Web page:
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our Band of the summer last year you could say Two Wounded Birds debut has been a long time coming for us. We’ve lost count of how many times we’ve come to dig their surf sounds at live shows and well once you’ve got to the point where you’ve met drummer Chris’s mother you’re kind of ‘in’ aren’t you.

Eagar to blast this out at HQ it’s a mixture of excitement and nerves as the first of the twelve tracks erupts from the stereo. ‘Together Forever’, a song which any Two Wounded Birds fan worth their salt will know has been a live favorite for a while and hangs heavy on the short, fast summer surf pop that puts the F.U into FUN.

Although heavily influenced by 50’s rock n roll most distinctively Brian Wilson’s Beach Boys it’s not a copy cat attempt to steal from their heroes. Two Wounded Birds best assets is their sense of melody and ability to craft pop songs that from their essence dwell on a feeling that the listener can relate too, and boy have they learn it well.

‘My Lonesome’ is a clever example of just their craftsmanship, this wouldn’t be out of place on Pulp Fiction for Christ sake. Front man Johnny Danger’s almost whispers at times or endlessly hangs out the haunting melody of the dark and lonely lyrics interchanging with slick guitar riffs that are drenched in reverb.

‘To Be Young’ sums this band up in a way, it reeks of longing, longing for their dreams, they are young and ambitious but fearful. ‘It’s true, I always knew, cos we were young and hopeless’

Its is so easy to list the qualities of each track, each one a potential single, which surely makes this a brilliant debut album. From listen one its openly easy to get into, even ignoring the obvious familiarity we have with alot of these tracks there are many that we are hearing for the first time too and we are hooked. There most Jerry Lewis moment comes on ‘Daddy’s Junk’ a twelve bar blues number that flows with a thump and sexy melodies with all the vocal highs and lows of the rock n roller piano entertainer. The sun spits across the sky and shimmers in the heat on the opening bars of ‘The Last Supper’ an instrumental which falls into another Tarantino moment of glory.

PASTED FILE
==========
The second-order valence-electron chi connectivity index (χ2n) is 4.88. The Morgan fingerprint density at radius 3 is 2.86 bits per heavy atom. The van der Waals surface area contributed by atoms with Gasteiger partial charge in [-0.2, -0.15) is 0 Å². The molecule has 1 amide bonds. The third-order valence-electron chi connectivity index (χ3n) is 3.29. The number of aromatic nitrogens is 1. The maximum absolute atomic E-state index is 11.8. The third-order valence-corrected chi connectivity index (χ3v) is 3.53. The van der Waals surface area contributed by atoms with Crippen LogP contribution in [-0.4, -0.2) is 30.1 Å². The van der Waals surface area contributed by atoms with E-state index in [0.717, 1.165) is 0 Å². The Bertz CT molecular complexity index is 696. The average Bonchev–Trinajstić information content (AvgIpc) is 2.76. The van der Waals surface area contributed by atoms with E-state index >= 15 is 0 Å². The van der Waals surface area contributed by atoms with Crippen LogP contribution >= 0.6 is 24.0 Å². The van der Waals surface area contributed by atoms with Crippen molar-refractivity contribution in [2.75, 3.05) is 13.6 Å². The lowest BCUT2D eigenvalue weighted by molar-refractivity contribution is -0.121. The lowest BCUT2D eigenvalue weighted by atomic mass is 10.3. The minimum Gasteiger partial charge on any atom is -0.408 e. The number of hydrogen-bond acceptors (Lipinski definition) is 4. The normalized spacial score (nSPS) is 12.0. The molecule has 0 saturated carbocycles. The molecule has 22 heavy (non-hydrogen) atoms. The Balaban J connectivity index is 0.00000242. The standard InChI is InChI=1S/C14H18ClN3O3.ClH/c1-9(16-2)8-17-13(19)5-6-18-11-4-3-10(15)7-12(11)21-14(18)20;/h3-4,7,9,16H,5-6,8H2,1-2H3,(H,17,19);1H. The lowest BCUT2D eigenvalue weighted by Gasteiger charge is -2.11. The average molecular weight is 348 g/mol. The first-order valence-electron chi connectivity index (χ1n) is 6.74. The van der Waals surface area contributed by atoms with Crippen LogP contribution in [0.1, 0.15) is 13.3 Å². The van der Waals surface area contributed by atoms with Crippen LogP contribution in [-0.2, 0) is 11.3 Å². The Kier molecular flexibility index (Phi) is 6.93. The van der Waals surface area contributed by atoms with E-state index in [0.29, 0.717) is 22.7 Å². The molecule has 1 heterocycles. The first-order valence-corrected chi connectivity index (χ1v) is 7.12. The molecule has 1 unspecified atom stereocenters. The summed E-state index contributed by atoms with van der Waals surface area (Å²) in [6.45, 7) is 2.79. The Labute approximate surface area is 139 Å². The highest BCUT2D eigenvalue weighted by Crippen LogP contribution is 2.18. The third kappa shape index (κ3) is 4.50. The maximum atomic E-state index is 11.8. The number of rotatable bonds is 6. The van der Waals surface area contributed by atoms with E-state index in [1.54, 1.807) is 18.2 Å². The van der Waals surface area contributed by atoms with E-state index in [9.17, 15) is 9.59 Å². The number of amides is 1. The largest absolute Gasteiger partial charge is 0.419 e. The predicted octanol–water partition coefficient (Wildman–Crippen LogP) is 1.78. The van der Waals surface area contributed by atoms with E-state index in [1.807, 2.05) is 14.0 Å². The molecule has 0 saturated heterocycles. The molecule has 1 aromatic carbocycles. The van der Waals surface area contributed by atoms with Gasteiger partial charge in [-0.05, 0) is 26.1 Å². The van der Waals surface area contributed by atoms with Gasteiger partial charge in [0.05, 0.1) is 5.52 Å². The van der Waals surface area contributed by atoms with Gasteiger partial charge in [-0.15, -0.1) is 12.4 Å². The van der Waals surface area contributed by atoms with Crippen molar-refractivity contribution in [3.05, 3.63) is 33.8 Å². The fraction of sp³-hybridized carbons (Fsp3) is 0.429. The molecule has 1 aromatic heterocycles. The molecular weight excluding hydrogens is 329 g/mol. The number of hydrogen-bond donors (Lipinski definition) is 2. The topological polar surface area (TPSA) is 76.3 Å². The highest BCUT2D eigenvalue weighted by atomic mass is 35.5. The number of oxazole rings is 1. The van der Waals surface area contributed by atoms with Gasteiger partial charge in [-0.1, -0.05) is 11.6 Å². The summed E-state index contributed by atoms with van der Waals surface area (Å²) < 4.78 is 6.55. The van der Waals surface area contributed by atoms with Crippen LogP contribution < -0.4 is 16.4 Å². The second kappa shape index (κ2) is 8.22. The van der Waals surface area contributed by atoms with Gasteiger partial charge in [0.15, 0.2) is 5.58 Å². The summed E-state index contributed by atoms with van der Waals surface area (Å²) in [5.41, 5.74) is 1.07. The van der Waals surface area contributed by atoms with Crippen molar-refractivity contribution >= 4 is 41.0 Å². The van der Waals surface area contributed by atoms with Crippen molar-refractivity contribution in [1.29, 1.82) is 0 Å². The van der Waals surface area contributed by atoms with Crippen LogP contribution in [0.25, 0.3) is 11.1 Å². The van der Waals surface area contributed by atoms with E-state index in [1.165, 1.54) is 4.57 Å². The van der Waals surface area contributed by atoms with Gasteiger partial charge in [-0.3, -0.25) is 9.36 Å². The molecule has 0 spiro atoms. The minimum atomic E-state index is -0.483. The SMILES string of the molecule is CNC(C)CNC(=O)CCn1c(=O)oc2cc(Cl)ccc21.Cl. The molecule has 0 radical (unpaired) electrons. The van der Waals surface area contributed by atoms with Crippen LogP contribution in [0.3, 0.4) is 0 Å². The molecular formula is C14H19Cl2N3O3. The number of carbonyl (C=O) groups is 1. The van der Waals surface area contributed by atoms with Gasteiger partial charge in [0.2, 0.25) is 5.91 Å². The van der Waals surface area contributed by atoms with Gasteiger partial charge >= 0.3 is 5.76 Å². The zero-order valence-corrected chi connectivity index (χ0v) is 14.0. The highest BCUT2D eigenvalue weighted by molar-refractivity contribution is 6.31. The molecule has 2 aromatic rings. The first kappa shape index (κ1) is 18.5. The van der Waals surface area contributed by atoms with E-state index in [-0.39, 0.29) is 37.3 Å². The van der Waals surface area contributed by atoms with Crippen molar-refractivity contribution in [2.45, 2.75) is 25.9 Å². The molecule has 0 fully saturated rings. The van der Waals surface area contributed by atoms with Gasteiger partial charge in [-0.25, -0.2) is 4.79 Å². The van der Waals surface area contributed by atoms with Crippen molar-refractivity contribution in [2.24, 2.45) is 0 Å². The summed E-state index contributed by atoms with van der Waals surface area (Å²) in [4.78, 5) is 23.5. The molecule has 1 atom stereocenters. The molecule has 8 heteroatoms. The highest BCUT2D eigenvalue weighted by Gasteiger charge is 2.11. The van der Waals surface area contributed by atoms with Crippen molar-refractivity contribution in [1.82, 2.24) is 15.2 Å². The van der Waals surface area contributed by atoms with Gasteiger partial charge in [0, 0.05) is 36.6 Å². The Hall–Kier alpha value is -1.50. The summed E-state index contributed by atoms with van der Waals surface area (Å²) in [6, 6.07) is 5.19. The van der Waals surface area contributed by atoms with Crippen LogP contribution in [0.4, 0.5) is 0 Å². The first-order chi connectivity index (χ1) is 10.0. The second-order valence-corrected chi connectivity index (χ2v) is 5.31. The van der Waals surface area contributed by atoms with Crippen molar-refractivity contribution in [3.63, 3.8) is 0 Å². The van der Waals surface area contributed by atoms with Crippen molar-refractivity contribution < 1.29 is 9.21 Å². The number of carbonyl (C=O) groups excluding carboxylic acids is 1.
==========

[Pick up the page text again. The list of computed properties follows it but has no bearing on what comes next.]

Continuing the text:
Their is however one haunting blunder, the opening of ‘If Only We Remain’ is exactly the same as ‘Night Patrol’ something which we’ve often picked up when both are included in their live set, if this is deliberate the meaning is lost on us. It’s a great song that has a totally different feeling but using the same riff spoils it and to use it twice is off putting but it creeps back in final song ‘Glowing’. Maybe through the sounds of the 50’s they have borrowed the technique of using the similar music for making different tracks something that we wish they had avoided.

The pace slows considerably in the second half of the album, from summer sun to winter blues, softening their 50’s rock n roll stamp. We have to admit the real stompers are what truly gets us excited about Two Wounded Birds but their self title debut is more than enjoyable, impressive and catchy. A band we’ve watched slowly rise and one we’re looking forward to watching grow. It’s well worth the purchase.